@article{osti_1394569,
title = {Development of the IBSAL-SimMOpt Method for the Optimization of Quality in a Corn Stover Supply Chain},
author = {Chavez, Hernan and Castillo-Villar, Krystel and Webb, Erin},
abstractNote = {Variability on the physical characteristics of feedstock has a relevant effect on the reactor’s reliability and operating cost. Most of the models developed to optimize biomass supply chains have failed to quantify the effect of biomass quality and preprocessing operations required to meet biomass specifications on overall cost and performance. The Integrated Biomass Supply Analysis and Logistics (IBSAL) model estimates the harvesting, collection, transportation, and storage cost while considering the stochastic behavior of the field-to-biorefinery supply chain. This paper proposes an IBSAL-SimMOpt (Simulation-based Multi-Objective Optimization) method for optimizing the biomass quality and costs associated with the efforts needed to meet conversion technology specifications. The method is developed in two phases. For the first phase, a SimMOpt tool that interacts with the extended IBSAL is developed. For the second phase, the baseline IBSAL model is extended so that the cost for meeting and/or penalization for failing in meeting specifications are considered. The IBSAL-SimMOpt method is designed to optimize quality characteristics of biomass, cost related to activities intended to improve the quality of feedstock, and the penalization cost. A case study based on 1916 farms in Ontario, Canada is considered for testing the proposed method. Analysis of the results demonstrates that this method is able to find a high-quality set of non-dominated solutions.},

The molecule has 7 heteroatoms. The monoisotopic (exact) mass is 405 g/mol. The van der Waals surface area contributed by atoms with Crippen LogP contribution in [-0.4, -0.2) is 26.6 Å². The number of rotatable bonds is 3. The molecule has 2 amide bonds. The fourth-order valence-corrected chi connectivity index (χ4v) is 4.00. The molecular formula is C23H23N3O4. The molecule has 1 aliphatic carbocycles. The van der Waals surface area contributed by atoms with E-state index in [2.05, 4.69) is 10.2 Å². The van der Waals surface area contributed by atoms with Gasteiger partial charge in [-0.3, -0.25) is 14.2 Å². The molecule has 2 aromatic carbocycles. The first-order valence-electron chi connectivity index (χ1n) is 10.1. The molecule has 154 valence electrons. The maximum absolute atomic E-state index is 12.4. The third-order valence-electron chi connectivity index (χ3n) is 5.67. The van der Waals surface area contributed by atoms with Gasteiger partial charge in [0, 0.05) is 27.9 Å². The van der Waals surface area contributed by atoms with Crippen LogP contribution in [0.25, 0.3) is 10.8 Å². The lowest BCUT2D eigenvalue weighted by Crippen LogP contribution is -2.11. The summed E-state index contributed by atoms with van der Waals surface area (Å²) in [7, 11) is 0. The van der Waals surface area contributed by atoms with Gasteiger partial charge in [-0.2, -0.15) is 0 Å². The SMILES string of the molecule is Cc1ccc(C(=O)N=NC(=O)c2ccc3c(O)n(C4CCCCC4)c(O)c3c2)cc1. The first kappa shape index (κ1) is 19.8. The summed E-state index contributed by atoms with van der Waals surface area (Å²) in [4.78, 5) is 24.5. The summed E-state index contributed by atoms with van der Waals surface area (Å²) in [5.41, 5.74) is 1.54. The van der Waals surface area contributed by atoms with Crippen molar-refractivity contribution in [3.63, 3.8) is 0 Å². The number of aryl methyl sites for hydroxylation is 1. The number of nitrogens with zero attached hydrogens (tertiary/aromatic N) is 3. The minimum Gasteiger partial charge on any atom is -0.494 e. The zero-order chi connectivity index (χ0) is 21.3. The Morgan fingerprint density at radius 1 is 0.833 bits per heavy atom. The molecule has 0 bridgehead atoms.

doi = {10.3390/en10081137},
journal = {Energies (Basel)},
number = 8,
volume = 10,
place = {United States},
year = 2017,
month = 8
}

Journal Article:
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  • Supply of corn stover to produce heat and power for a typical 170 dam3 dry mill ethanol plant is proposed. The corn ethanol plant requires 5.6 MW of electricity and 52.3 MW of process heat, which creates the annual stover demand of as much as 140 Gg. The corn stover supply system consists of collection, preprocessing, transportation and on-site fuel storage and preparation to produce heat and power for the ethanol plant. Economics of the entire supply system was conducted using the Integrated Biomass Supply Analysis and Logistics (IBSAL) simulation model. Corn stover was delivered in three formats (square bales,more » dry chops and pellets) to the combined heat and power plant. Delivered cost of biomass ready to be burned was calculated at 73 $ Mg-1 for bales, 86 $ Mg-1 for pellets and 84 $ Mg-1 for field chopped biomass. Among the three formats of stover supply systems, delivered cost of pelleted biomass was the highest due to high pelleting cost. Bulk transport of biomass in the form of chops and pellets can provide a promising future biomass supply logistic system in the US, if the costs of pelleting and transport are minimized.« less